Issue 169 — June 6, 2021
As a girl, I loved tennis. I was never destined to be a Naomi Osaka, but I played regularly until I was 13 years old. Then my family moved to a small town where the only public tennis court was at the local high school. Soon after arriving in town, I went there with a girlfriend.
The court bordered on the street. A few minutes into our game, a carload of teenage boys parked in front of the court and shouted remarks about our physical appearance. We ignored the boys till they left, then packed up our racquets and went home. I never played tennis again.
While I wasn’t physically threatened, the experience was disconcerting enough to hold me back emotionally from playing a sport I had previously enjoyed. It simply shut me down. I didn’t realize at the time the impact that one incident had on my self-confidence and intention.
This memory surfaced when second seeded tennis pro Naomi Osaka broke the tabu against talking about her anxiety and depression during the French Open. Simultaneously, she broke the Women’s Tennis Association rules requiring players to do media interviews during tournaments when she attributed her decision to decline interviews to the effects on her mental health, sparking a major controversy.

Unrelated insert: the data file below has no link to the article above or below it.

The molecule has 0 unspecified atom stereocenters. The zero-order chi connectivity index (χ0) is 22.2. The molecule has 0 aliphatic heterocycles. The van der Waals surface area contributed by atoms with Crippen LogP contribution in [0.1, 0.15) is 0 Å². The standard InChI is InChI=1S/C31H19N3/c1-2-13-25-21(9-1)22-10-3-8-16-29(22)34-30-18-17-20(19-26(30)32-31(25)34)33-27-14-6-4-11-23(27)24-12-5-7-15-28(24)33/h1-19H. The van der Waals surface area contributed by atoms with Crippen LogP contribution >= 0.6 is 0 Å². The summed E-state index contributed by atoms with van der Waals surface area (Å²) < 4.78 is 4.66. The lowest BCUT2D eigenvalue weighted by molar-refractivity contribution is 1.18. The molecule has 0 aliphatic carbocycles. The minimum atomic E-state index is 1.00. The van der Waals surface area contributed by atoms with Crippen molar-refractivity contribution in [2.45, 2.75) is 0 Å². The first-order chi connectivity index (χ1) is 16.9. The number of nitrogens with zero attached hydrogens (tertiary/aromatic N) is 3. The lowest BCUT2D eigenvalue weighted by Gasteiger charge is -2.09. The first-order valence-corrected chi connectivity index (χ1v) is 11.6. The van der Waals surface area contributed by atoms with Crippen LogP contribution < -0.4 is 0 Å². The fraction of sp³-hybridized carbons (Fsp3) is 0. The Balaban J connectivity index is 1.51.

To say that women, especially young women, still regularly receive thousands of tiny paper cuts of harassments and microagressions like my tennis court episode years ago, is an understatement. Compound that with the fact that Osaka, who was fined $15,000 for breaking the rules, is Black and Asian and therefore subject to multiples of what I experienced.
The ever-toxic journalist Piers Morgan dissed Osaka, compared her anxiety about media treatment to that of Meghan Markle, failing massively to realize his own racist and misogynistic lens on the matter.
The most harmful thing about bias, whether explicit harassment or implicit, is what it does to the mind of the recipient. Aside from damaging self-esteem, it causes you to doubt yourself. That can quite literally, in an athlete’s case, throw you off your game just as it threw me off the tennis court permanently. And just as it throws many women off balance when they must navigate work cultures that were designed by men for men 250 years ago.